Idle Construction Workers See Foundation for Hope in Stimulus Bill
Friday, January 30, 2009
Santiago Castro, his dark brown coat pulled close around him to ward off the pre-dawn chill yesterday, leaned against the brick building of Iron Workers Local 201 on Rhode Island Avenue NE, waiting for the doors to open.
Castro, 40, has been coming to look for work nearly every day since he was laid off from his construction job in early November.
The first few weeks of this year?
He's barely cobbled together enough money to pay the $2,000-a-month mortgage on his Oxon Hill home with his wife's part-time salary from Dunkin' Donuts and his unemployment check. The father of three small children worries he won't be able to pay his mortgage this month. He is eating through his savings account, which has dwindled to $700.
"I'm frustrated there's no work," he said in Spanish. "I'm becoming very, very broke. But I'm hoping Obama's plan works."
Five fellow ironworkers also lingered inside the wood-paneled union hall, comparing bank balances and swapping phone numbers of social agencies and food banks.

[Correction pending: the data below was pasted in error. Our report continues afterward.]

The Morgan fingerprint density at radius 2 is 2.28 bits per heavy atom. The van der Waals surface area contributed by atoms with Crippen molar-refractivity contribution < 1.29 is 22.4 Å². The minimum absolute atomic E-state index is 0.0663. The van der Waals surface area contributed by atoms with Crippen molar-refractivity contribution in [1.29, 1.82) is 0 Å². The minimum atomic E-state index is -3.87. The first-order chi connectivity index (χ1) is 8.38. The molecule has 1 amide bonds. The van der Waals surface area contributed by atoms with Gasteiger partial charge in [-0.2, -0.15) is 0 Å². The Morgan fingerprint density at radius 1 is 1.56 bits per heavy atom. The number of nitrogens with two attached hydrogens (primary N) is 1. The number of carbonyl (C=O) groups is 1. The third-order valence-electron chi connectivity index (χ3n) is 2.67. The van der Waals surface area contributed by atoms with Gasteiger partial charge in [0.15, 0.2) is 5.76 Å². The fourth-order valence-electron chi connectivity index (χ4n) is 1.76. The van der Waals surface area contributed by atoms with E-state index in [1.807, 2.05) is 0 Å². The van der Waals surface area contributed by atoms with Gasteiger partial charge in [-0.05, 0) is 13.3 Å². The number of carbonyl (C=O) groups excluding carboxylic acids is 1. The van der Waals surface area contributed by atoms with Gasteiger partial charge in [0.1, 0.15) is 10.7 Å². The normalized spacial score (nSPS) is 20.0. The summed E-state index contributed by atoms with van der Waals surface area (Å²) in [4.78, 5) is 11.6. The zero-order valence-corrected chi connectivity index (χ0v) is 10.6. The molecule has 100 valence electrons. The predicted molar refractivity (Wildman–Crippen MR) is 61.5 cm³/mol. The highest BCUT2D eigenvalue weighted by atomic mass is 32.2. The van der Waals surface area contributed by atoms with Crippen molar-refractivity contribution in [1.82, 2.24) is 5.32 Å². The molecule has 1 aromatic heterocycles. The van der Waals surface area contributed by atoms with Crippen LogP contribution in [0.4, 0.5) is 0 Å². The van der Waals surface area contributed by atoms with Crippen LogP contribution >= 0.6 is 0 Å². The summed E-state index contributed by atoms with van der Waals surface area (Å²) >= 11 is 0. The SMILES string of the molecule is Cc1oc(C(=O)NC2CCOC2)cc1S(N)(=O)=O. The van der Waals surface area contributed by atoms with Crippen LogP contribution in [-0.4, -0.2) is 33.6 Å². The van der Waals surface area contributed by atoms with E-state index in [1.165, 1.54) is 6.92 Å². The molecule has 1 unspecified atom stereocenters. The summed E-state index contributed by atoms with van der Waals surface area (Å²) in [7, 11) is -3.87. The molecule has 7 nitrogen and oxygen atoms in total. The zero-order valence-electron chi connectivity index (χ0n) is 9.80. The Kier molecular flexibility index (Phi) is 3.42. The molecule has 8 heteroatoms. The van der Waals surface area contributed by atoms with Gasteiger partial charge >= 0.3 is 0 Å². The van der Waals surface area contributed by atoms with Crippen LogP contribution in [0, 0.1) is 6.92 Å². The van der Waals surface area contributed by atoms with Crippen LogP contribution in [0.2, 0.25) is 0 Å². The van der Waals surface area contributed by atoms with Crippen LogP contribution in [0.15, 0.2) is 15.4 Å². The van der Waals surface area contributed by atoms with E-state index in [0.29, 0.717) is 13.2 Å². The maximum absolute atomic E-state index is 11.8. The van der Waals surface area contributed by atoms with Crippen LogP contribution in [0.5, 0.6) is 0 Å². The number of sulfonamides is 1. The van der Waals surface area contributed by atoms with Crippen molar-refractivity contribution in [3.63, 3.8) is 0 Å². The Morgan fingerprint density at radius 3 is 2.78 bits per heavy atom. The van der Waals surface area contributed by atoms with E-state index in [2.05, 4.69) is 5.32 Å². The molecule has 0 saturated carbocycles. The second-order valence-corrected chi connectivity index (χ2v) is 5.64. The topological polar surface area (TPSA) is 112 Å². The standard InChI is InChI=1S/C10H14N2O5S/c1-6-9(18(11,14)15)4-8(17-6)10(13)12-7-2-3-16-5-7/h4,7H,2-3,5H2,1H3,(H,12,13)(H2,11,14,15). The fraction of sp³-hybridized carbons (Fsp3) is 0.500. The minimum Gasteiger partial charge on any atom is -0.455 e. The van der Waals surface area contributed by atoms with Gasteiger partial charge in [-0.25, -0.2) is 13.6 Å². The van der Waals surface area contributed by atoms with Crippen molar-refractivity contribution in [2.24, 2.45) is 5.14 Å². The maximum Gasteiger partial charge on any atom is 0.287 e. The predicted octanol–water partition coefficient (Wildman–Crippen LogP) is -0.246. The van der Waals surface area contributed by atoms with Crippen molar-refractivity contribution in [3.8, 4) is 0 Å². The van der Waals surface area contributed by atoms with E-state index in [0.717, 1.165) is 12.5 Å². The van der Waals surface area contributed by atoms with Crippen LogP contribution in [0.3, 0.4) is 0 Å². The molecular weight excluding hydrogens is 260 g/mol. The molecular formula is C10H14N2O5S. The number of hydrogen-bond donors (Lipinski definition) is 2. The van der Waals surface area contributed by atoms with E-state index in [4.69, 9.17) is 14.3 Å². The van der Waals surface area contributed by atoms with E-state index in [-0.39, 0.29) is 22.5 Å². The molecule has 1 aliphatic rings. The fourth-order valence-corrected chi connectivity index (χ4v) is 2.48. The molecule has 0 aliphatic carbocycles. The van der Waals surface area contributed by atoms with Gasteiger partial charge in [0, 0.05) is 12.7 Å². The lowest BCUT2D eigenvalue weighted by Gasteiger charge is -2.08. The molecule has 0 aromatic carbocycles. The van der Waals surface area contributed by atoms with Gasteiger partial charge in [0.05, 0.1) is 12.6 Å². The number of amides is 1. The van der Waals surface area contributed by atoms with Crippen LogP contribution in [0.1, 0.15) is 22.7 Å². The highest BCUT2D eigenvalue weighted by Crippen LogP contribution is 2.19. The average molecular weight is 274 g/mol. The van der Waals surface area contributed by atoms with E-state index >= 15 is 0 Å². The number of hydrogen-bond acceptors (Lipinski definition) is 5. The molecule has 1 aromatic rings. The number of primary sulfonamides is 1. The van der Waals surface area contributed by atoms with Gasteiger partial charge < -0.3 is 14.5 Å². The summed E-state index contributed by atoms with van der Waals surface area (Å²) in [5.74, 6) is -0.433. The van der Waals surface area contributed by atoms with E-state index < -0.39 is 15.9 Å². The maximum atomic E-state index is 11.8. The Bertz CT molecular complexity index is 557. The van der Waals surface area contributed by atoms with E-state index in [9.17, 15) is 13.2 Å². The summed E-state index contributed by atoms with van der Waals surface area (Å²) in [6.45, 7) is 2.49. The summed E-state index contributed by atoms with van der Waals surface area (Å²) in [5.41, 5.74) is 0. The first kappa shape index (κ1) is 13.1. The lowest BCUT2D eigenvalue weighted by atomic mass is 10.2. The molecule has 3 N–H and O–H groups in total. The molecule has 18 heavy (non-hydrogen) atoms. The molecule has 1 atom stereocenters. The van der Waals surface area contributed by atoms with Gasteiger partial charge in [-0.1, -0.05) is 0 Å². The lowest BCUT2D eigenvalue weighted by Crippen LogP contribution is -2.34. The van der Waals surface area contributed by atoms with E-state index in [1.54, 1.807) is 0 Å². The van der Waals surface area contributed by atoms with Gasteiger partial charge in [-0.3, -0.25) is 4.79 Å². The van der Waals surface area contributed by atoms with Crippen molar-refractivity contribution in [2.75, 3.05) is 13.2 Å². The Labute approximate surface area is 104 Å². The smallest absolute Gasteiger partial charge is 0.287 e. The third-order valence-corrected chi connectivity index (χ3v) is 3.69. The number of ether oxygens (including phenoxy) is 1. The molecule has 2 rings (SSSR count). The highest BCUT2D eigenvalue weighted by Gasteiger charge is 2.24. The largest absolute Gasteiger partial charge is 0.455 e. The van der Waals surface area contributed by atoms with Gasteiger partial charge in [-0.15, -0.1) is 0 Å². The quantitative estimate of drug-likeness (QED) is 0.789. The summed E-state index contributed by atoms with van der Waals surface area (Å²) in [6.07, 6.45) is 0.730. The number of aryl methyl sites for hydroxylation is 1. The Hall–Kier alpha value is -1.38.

The House passed an $819 billion stimulus package on Wednesday, and construction workers, contractors and union officials across the country are hoping that the billions of dollars set aside in the bill for building roads, bridges, schools and more will create jobs.
The plan comes as the construction industry has had its worst job losses in more than two decades, with 900,000 workers across the country unemployed, including nearly 25,000 in the District, Maryland and Virginia. And it could get worse, according to the Associated General Contractors of America. The trade group, which has lobbied the Obama administration and Congress with 10,000 letters from its members, said most of its 33,000 member companies expect to lay off more workers. Its economist said the number of unemployed construction workers could grow to more than 2 million if the economy does not improve.
The group says the stimulus plan, which sets aside about $150 billion for construction projects, would create or save more than 660,000 construction jobs. About 13,300 could be in the D.C. region.